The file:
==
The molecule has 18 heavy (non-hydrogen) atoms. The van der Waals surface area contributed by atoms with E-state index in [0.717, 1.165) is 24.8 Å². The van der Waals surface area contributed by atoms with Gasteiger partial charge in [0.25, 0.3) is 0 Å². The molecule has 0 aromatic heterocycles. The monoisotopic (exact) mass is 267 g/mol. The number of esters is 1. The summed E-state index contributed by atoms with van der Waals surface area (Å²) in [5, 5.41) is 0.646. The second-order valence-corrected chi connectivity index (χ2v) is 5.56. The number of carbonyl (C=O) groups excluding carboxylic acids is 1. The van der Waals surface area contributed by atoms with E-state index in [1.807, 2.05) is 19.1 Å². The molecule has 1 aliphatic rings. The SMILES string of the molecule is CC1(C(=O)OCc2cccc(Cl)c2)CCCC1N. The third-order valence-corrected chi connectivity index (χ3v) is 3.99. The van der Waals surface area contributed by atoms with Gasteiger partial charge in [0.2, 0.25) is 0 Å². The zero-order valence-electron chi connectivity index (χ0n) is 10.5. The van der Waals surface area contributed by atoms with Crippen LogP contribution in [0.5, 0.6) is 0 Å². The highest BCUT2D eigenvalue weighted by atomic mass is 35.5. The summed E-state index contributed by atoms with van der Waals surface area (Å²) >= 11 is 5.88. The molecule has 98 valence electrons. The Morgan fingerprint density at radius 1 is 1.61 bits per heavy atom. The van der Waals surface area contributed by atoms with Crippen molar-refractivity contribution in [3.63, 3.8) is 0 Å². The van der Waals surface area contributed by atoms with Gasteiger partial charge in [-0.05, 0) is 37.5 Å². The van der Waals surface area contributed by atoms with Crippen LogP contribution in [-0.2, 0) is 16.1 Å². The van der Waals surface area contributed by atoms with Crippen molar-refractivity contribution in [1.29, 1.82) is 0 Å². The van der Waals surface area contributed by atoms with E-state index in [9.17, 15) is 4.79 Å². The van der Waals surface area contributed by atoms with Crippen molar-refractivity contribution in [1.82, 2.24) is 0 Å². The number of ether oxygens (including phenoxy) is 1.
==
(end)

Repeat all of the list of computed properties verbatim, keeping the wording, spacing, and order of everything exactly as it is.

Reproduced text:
The molecule has 18 heavy (non-hydrogen) atoms. The van der Waals surface area contributed by atoms with E-state index in [0.717, 1.165) is 24.8 Å². The van der Waals surface area contributed by atoms with Gasteiger partial charge in [0.25, 0.3) is 0 Å². The molecule has 0 aromatic heterocycles. The monoisotopic (exact) mass is 267 g/mol. The number of esters is 1. The summed E-state index contributed by atoms with van der Waals surface area (Å²) in [5, 5.41) is 0.646. The second-order valence-corrected chi connectivity index (χ2v) is 5.56. The number of carbonyl (C=O) groups excluding carboxylic acids is 1. The van der Waals surface area contributed by atoms with E-state index in [1.807, 2.05) is 19.1 Å². The molecule has 1 aliphatic rings. The SMILES string of the molecule is CC1(C(=O)OCc2cccc(Cl)c2)CCCC1N. The third-order valence-corrected chi connectivity index (χ3v) is 3.99. The van der Waals surface area contributed by atoms with Gasteiger partial charge in [0.2, 0.25) is 0 Å². The zero-order valence-electron chi connectivity index (χ0n) is 10.5. The van der Waals surface area contributed by atoms with Crippen LogP contribution in [0.5, 0.6) is 0 Å². The highest BCUT2D eigenvalue weighted by atomic mass is 35.5. The summed E-state index contributed by atoms with van der Waals surface area (Å²) >= 11 is 5.88. The molecule has 98 valence electrons. The Morgan fingerprint density at radius 1 is 1.61 bits per heavy atom. The van der Waals surface area contributed by atoms with Crippen molar-refractivity contribution in [3.63, 3.8) is 0 Å². The van der Waals surface area contributed by atoms with Gasteiger partial charge in [-0.05, 0) is 37.5 Å². The van der Waals surface area contributed by atoms with Crippen LogP contribution in [-0.2, 0) is 16.1 Å². The van der Waals surface area contributed by atoms with Crippen molar-refractivity contribution in [1.29, 1.82) is 0 Å². The van der Waals surface area contributed by atoms with E-state index in [9.17, 15) is 4.79 Å². The van der Waals surface area contributed by atoms with Crippen molar-refractivity contribution in [1.82, 2.24) is 0 Å². The number of ether oxygens (including phenoxy) is 1.